The euro and the Australian dollar bounced back against the U.S. dollar on Friday as concerns over a slowdown in China and the euro zone eased slightly, but dealers said the greenback would be supported by the improving outlook in the United States.
Worries about faltering global growth in the euro zone and China, which had hit stocks and riskier currencies a day earlier, eased off slightly tempering demand for safer bets such as the dollar and the yen.
The dollar slipped to a three-week low versus the euro and the Swiss franc, also plumbing a two-week trough against a basket of currencies but traders said the sell-off was in thin liquidity and expected the greenback to hold firm.
“We’ve definitely seeing a rotation of growth expectations with the U.S. outlook marginally better and China’s outlook marginally downgraded. This should be positive for the dollar,” said Geoff Kendrick, currency strategist at Nomura.
“But it’s been thin this week and the market still seems to be undecided which may explain the volatile moves. I think we need to see U.S. 10-year yields break above 2.4 percent for further dollar gains.”
U.S. 10-year notes yielded around 2.26 percent on Friday after stalling shy of 2.40 percent on Tuesday. Signs of improvement in U.S. economic conditions have boosted yields and the dollar in recent weeks.
The dollar-index was down around 0.4 percent for the day after slipping to 79.214. It hit a two-month high of 80.738 earlier this month.
The euro climbed from Thursday’s low of $1.3133, rising to a three-week high of $1.3293 before dipping back to $1.3253, up 0.4 percent for the day.
Many market players remain short of euros on worries over an economic slowdown and high levels of sovereign debt in many euro zone countries, notably Spain, but for now the common currency was gaining respite.
“A week short on data and events is likely to end as it began - with illiquid trade and the resulting intraday jumps in EUR-USD. As a result any jerks up or down might easily knock market participants out of their positions in the range between 1.3000 and 1.3335,” said Commerzbank in a note.
The euro rose 0.6 percent to 109.55 yen, in the middle of the week’s 108.49/111.57 range.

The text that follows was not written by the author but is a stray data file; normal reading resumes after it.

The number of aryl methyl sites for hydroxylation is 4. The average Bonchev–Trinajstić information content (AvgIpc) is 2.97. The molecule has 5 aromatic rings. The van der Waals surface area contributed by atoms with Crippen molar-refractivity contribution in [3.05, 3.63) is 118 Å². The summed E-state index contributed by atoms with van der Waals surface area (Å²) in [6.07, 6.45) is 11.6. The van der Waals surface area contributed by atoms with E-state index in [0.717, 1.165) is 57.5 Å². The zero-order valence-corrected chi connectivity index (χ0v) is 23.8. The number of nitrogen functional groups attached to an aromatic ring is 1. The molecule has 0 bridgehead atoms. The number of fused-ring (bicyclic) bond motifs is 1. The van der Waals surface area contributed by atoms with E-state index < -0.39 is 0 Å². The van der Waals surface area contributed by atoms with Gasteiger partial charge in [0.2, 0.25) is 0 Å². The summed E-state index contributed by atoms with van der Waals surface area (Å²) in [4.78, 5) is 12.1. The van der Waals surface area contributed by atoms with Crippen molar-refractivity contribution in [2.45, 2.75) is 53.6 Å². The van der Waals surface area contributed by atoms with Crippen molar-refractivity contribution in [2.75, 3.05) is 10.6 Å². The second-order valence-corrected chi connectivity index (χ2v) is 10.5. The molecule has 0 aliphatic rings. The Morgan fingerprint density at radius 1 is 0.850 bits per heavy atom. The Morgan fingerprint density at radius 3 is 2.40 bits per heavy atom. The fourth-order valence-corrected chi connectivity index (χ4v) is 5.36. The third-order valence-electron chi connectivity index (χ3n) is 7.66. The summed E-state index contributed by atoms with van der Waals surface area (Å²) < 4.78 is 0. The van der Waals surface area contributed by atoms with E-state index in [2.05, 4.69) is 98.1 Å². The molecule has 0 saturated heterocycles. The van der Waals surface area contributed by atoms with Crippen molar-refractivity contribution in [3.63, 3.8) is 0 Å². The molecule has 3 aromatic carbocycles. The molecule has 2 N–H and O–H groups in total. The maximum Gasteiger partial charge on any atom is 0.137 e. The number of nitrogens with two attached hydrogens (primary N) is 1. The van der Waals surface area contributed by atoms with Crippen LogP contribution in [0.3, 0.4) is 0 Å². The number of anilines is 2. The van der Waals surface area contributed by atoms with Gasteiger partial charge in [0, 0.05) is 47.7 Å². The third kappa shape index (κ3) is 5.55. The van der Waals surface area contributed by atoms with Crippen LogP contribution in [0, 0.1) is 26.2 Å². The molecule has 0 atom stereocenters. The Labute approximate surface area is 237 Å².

Yen weakness was reinforced on selling by Japan importers, whose purchases of fossil fuels have surged as most nuclear reactors in the country were taken offline after the Fukushima disaster last year.
The yen is likely to benefit from repatriation flows ahead of the Japanese fiscal year-end on March 31, but any gains could prove fleeting given how determined the Bank of Japan is to keep monetary policy ultra-loose.
“While we could see some short-term bounce going into the fiscal year-end, the broad trend for the yen is lower,” said Simon Derrick, head of currency research, at Bank of New York Mellon.
“Given how successful the Bank of Japan has been in pushing the yen lower, they will look to pump additional funds and that will keep the yen weaker.”
The greenback has gained 7.5 percent against the yen since the start of this year, while the euro has jumped more than 10 percent, with gains picking after the Bank of Japan surprisingly eased policy by announcing more quantitative easing in February.
The Australian dollar recouped some of this week’s heavy losses against the yen to trade up around 0.1 percent on the day at 86.00 yen, but investors are likely to be cautious about perceived riskier currencies amid growing signs of a global slowdown.
The Aussie moved further away from a two-month low of $1.0336 hit on Thursday to trade as high as $1.0450. Traders said stop-loss buy orders had been triggered at $1.0420/30, while Asian sovereign supply was noted around the highs as it later eased back below $1.0400.